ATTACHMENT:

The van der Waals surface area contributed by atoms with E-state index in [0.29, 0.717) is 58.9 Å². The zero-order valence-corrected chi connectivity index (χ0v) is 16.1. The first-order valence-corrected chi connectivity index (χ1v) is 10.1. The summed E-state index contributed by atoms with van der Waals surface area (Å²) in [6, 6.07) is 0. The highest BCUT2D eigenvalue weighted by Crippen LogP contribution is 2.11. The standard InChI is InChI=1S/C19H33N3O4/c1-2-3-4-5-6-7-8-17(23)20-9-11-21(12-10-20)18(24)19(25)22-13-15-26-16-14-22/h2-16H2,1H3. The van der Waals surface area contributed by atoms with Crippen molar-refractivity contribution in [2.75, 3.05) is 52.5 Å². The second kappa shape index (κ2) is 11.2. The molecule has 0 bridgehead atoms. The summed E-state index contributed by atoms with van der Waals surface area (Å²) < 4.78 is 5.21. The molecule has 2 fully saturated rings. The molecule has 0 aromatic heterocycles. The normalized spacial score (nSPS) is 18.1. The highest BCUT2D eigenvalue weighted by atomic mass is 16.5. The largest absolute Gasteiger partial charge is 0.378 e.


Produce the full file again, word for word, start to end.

The van der Waals surface area contributed by atoms with E-state index in [0.29, 0.717) is 58.9 Å². The zero-order valence-corrected chi connectivity index (χ0v) is 16.1. The first-order valence-corrected chi connectivity index (χ1v) is 10.1. The summed E-state index contributed by atoms with van der Waals surface area (Å²) in [6, 6.07) is 0. The highest BCUT2D eigenvalue weighted by Crippen LogP contribution is 2.11. The standard InChI is InChI=1S/C19H33N3O4/c1-2-3-4-5-6-7-8-17(23)20-9-11-21(12-10-20)18(24)19(25)22-13-15-26-16-14-22/h2-16H2,1H3. The van der Waals surface area contributed by atoms with Crippen molar-refractivity contribution in [2.75, 3.05) is 52.5 Å². The second kappa shape index (κ2) is 11.2. The molecule has 0 bridgehead atoms. The summed E-state index contributed by atoms with van der Waals surface area (Å²) < 4.78 is 5.21. The molecule has 2 fully saturated rings. The molecule has 0 aromatic heterocycles. The normalized spacial score (nSPS) is 18.1. The highest BCUT2D eigenvalue weighted by atomic mass is 16.5. The largest absolute Gasteiger partial charge is 0.378 e.